Pam McClusky: In some regards, art museums and curators tend to be segregated by specialization — so that European painting specialists, like Chiyo, and African and Oceanic Art experts, like me, never intersect. But artists do intersect, and they have for centuries. And so this is a chance for us to look at it a bit more through the artist’s eyes. To be able to put Polynesian art out there in conjunction with Gauguin’s vision is new, and to present them equally is new … Other exhibitions may reference Gauguin’s interest in Polynesian art, but it’s treated as an art historical footnote rather than a really thorough experience. We’re delivering on the notion that it is very helpful to look through an artist’s eyes, and see how he or she can draw from things in ways that surprise you.
What did the idea of “the exotic” mean to Gauguin? Where did he get the idea of it that he had, and when he was in Polynesia, did it live up to his expectations? My understanding is that it didn’t — but he may have depicted it as if it did anyway.
CI: This is a very complicated question that’s at the heart of Gauguin studies. I’m not going to formulate an exact answer, but I will put some things out there.
One of the things I’ve come to realize as I’ve been working on this is that the period of stability that Gauguin had as he was working in the stock market and building a family and building a collection and starting to paint — that was about a 10-year period that was an anomaly in a life that was full of travel and searching. I think [traveling] was a fundamental part of his personality; he was taken to Peru when he was around 1 year old, and lived there for seven years (his maternal grandmother was Peruvian), and then at 17 he joined the merchant marine, and immediately after that he joined the navy. He had sailed all around the world; he was unusually well-traveled for anybody today, let alone someone from the mid- or late-19th century. I think that there was something in him that always knew that if he was dissatisfied with something here, there must be something else out there.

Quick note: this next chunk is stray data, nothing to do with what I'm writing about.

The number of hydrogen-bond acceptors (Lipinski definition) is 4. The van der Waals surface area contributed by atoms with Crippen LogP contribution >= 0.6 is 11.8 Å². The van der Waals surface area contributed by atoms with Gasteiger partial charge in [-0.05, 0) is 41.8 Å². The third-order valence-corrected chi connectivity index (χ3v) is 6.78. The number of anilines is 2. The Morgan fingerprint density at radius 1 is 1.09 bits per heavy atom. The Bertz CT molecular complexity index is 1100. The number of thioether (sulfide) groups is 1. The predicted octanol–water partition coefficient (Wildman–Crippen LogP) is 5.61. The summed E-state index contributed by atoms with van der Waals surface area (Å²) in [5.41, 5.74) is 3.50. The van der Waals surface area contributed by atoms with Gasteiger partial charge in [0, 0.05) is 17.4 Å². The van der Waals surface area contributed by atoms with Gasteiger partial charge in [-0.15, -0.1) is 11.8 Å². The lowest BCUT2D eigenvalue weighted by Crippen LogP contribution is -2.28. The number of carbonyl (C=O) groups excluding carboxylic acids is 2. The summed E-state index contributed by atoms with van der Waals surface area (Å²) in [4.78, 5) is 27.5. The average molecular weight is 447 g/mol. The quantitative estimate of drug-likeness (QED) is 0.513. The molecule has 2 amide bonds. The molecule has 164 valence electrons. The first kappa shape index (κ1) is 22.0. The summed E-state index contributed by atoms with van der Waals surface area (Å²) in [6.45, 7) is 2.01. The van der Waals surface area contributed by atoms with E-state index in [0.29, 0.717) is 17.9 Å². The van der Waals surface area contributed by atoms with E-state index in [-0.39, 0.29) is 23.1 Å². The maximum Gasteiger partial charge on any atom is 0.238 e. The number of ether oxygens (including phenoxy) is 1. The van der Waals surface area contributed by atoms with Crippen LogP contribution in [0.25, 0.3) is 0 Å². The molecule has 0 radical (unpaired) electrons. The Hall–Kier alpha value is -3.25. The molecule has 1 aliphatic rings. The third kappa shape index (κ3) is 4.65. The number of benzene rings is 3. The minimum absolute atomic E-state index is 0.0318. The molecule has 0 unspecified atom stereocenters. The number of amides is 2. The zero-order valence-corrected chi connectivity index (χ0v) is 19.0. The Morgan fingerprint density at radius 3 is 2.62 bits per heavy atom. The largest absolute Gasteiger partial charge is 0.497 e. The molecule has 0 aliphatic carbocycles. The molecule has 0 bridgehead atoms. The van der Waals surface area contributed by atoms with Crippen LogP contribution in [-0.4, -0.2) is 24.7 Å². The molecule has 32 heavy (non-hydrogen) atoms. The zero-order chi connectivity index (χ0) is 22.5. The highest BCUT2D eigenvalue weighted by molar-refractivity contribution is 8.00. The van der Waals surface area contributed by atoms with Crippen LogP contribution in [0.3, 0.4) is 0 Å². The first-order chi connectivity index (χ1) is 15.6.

Gauguin’s family and friends always talked about him as an eternal optimist. I think that was part of what fueled him too: the idea that “this might not be working out, but over there, it’s going to be great.”
The first time Gauguin goes to Tahiti, I think it’s a fairly conventional romantic quest for the exotic — for a more pure kind of society. He went there with a government grant to document the customs and people of Tahiti, and so in some of his work from that first period, there is a kind of — I don’t want to say “journalistic” quality — but there is a kind of effort to communicate routines of daily life, or what a village looks like — that kind of thing. After a little while, he leaves that behind (it isn’t very natural to him anyway), and he goes back to his idea of dreaming in front of nature, and creating a synthesis that makes an interesting painting whose colors are maybe unnatural but feel right to him.